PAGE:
Sivas, an important commercial center stood, during the Middle Ages, at the junction of the caravan routes to Persia and Baghdad. Between 1142 and 1171 it was the capital of the Danismend Emirs and a vitally important urban center during Seljuk rule. The remaining architectural monuments reflect Sivas’s former prominent position. The Ulu Mosque dates from the Danismend Emirate but the Seljuk buildings: the 13th century Izzeddin Keykavus Sifahanesi a hospital and a medical school the beautifully decorated Gok Medrese, the twin minarets of the Cifte Minare Medrese as well as the Buruciye Medrese all testify to the exciting aesthetic of the Seljuk period.
165 kms southeast of Sivas is the ancient town of Divrigi, which was once a Byzantine site. By the 12th and 13th centuries, it was the capital of Turkish Mengucek Emirs, and the remains of Ulu Mosque of 1229 and a citadel remain from that period. The Baroque style portal of this magnificent mosque is a real masterpiece of stonework, and this monumental building has been declared by UNESCO to be one of the eminent cultural heritages of the world.
Besides its historical treasures, the city possesses several other specialties, one of which is Balikli Kaplica, an interesting spa of the town of Kangal. It is a thermal spring, filled with tiny fish living in the hot waters, which provides a different type of cure for skin complaints. It is the only cure center in the world for “Sedef Hastaligi” (psoriasis). Soguk Cermik is another spa center. Hafik, Todurge (Zara), and Gokpinar (Gurun) Lakes are the interesting places for picnicking, boating and fishing.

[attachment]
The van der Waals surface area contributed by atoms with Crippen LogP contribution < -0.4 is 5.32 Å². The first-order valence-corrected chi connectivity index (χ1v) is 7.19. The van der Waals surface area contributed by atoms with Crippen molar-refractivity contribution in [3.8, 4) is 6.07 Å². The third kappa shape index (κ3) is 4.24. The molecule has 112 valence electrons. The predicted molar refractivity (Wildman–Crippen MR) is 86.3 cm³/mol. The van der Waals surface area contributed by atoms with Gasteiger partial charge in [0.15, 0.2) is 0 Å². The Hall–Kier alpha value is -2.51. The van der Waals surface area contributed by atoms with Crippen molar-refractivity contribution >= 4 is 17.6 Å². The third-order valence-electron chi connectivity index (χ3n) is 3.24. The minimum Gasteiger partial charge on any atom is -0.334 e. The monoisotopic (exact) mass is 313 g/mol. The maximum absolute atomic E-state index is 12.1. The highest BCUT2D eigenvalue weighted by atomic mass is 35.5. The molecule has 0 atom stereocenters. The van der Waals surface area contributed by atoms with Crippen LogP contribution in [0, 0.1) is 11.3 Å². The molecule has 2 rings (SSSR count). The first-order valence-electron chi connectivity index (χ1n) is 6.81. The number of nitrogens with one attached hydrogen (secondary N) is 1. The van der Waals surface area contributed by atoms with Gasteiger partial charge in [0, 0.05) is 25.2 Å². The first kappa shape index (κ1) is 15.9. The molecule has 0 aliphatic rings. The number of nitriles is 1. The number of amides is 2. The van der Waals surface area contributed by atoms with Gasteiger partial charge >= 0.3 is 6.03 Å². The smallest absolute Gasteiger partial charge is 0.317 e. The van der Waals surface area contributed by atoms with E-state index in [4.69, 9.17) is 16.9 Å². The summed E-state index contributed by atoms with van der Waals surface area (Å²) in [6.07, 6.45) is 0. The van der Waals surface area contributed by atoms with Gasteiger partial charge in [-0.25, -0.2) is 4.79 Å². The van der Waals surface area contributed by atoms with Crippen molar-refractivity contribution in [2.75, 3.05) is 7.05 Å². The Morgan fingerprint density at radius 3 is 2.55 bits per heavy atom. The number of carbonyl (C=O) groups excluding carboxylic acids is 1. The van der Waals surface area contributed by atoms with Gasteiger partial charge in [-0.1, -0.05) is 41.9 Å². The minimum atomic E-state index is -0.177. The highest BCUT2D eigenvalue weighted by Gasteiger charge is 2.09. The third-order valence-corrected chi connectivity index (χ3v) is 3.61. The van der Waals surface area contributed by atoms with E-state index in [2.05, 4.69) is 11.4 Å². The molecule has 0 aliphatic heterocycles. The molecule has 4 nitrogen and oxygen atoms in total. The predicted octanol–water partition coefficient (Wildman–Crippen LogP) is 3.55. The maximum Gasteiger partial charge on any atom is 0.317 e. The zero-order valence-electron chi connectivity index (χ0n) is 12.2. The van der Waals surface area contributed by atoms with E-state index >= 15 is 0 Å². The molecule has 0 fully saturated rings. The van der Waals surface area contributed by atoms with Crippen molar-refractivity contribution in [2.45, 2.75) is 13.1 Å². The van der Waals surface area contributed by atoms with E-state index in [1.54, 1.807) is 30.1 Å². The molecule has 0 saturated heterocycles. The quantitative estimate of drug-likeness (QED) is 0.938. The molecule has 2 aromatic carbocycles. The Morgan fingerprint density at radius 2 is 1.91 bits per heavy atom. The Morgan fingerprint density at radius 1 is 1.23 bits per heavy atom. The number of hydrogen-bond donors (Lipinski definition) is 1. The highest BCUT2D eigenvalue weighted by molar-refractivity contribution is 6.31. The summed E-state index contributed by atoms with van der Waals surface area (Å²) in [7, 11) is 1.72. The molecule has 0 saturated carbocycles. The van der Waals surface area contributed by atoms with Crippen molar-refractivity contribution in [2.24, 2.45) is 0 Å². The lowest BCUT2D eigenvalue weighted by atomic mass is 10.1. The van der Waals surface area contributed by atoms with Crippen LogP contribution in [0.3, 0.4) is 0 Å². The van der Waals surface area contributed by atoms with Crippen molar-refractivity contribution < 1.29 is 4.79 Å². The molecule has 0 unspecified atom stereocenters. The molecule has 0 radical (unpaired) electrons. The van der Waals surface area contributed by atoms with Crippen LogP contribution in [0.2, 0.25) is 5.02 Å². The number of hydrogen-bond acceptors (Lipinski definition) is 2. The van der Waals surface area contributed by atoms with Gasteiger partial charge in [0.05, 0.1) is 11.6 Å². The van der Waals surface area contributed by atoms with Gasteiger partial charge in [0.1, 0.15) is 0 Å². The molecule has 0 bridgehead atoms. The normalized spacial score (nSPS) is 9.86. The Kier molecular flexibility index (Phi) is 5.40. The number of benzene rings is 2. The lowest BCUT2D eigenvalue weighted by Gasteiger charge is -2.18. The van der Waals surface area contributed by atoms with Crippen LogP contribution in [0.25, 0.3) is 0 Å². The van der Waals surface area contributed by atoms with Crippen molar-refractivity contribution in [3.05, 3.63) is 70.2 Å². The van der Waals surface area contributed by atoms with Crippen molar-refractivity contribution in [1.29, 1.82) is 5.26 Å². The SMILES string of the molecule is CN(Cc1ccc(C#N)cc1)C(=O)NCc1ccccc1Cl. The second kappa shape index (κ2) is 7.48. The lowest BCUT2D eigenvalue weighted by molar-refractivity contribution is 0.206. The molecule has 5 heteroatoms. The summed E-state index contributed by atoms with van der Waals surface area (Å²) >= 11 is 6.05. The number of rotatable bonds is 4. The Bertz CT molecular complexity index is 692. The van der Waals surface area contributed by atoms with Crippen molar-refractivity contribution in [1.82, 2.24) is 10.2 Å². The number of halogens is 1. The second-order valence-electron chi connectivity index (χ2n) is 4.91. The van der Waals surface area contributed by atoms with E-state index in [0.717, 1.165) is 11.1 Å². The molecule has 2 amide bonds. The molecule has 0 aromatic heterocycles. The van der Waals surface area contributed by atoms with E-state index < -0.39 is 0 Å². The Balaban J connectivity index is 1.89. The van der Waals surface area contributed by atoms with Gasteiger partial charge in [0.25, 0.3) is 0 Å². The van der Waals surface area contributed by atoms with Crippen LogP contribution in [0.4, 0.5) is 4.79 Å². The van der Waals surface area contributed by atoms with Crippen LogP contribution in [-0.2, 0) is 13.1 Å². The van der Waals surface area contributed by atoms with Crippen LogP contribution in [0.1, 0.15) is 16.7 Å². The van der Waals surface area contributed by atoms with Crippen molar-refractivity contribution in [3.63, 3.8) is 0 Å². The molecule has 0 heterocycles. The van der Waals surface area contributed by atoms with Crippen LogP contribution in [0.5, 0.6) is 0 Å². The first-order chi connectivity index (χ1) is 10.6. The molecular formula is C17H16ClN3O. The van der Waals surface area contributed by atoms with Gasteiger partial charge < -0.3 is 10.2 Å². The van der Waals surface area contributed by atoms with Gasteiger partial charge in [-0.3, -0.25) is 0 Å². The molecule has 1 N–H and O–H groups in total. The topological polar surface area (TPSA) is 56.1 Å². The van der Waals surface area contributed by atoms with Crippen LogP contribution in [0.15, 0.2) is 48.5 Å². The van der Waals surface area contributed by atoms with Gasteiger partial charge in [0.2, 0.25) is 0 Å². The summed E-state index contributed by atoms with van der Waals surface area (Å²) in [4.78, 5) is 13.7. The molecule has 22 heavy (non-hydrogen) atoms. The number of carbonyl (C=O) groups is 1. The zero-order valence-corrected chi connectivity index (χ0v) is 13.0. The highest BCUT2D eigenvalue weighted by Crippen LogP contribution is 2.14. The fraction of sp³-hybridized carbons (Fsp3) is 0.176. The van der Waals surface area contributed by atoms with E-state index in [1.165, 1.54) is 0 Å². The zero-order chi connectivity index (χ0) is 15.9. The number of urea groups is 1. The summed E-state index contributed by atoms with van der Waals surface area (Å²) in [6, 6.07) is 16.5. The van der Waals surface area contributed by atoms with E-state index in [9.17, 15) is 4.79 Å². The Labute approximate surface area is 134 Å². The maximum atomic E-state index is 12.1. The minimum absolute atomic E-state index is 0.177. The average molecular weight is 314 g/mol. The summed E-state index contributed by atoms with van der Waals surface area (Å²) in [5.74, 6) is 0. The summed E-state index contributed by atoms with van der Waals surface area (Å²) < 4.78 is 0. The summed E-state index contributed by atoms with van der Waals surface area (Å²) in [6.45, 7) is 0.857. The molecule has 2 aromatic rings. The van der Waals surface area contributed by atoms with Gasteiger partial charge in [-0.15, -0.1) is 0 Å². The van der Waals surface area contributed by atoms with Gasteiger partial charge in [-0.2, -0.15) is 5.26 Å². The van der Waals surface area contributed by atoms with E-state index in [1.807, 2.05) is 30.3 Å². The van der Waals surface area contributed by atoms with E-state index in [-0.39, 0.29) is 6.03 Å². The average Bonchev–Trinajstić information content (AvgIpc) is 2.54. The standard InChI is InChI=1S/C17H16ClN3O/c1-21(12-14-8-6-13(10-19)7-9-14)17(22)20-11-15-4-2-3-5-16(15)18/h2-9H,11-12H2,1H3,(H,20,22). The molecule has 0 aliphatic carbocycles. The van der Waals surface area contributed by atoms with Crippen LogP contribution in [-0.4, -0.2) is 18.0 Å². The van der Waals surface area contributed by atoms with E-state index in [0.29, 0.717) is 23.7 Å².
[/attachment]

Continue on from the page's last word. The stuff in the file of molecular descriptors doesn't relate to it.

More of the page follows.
Another special characteristic of this town, 68 kms south of Sivas, are the world famous Kangal dogs. These sheep dogs have proven their loyalty, and success and are confidently used in the area of police work. Sivas is also known for its fine carpets of various designs and colors. These locally produced weavings offer a wide variety of choice, and the inherent high quality is not subject to variation. In the past, Sivas owed much of its importance as a communications center to the north south and west east trade routes to Iraq and Iran, respectively.
With the development of railways, the city gained new economic importance. It stands at the junction of several railways and highways and is linked by air with Istanbul via Ankara. The city’s manufactures include cement and cotton and woolen textiles. The surrounding region is drained by the Kizil, Kelkit, Calti, and Tohma rivers. It is an important cereal producing area and contains large deposits of iron ore, which are worked at Divrigi.